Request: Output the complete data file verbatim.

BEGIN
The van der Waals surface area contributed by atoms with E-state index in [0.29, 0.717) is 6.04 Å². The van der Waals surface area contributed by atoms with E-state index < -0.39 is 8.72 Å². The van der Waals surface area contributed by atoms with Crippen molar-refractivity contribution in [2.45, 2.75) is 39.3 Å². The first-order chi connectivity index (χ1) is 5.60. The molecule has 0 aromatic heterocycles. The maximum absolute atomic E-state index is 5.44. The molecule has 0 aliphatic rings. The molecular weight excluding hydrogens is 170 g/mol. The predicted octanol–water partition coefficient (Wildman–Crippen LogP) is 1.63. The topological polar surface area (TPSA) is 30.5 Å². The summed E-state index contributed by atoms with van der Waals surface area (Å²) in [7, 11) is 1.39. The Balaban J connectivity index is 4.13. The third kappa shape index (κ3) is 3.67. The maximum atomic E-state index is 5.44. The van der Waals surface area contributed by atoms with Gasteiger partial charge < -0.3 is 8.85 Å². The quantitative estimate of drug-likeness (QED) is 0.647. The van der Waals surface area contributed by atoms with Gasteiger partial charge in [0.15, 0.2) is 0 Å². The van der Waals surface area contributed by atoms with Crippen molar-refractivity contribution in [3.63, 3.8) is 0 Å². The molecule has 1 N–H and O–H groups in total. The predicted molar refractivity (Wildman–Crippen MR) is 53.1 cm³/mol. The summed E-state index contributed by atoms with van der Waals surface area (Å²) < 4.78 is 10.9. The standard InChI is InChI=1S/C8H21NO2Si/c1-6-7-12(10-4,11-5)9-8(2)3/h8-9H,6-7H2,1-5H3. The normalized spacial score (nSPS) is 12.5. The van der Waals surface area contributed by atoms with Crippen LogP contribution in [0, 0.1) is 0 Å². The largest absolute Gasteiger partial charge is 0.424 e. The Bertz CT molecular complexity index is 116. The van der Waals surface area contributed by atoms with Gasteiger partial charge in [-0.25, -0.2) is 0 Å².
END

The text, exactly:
The van der Waals surface area contributed by atoms with E-state index in [0.29, 0.717) is 6.04 Å². The van der Waals surface area contributed by atoms with E-state index < -0.39 is 8.72 Å². The van der Waals surface area contributed by atoms with Crippen molar-refractivity contribution in [2.45, 2.75) is 39.3 Å². The first-order chi connectivity index (χ1) is 5.60. The molecule has 0 aromatic heterocycles. The maximum absolute atomic E-state index is 5.44. The molecule has 0 aliphatic rings. The molecular weight excluding hydrogens is 170 g/mol. The predicted octanol–water partition coefficient (Wildman–Crippen LogP) is 1.63. The topological polar surface area (TPSA) is 30.5 Å². The summed E-state index contributed by atoms with van der Waals surface area (Å²) in [7, 11) is 1.39. The Balaban J connectivity index is 4.13. The third kappa shape index (κ3) is 3.67. The maximum atomic E-state index is 5.44. The van der Waals surface area contributed by atoms with Gasteiger partial charge < -0.3 is 8.85 Å². The quantitative estimate of drug-likeness (QED) is 0.647. The van der Waals surface area contributed by atoms with Gasteiger partial charge in [0.15, 0.2) is 0 Å². The van der Waals surface area contributed by atoms with Crippen molar-refractivity contribution in [3.63, 3.8) is 0 Å². The molecule has 1 N–H and O–H groups in total. The predicted molar refractivity (Wildman–Crippen MR) is 53.1 cm³/mol. The summed E-state index contributed by atoms with van der Waals surface area (Å²) < 4.78 is 10.9. The standard InChI is InChI=1S/C8H21NO2Si/c1-6-7-12(10-4,11-5)9-8(2)3/h8-9H,6-7H2,1-5H3. The normalized spacial score (nSPS) is 12.5. The van der Waals surface area contributed by atoms with Crippen LogP contribution in [0, 0.1) is 0 Å². The largest absolute Gasteiger partial charge is 0.424 e. The Bertz CT molecular complexity index is 116. The van der Waals surface area contributed by atoms with Gasteiger partial charge in [-0.25, -0.2) is 0 Å².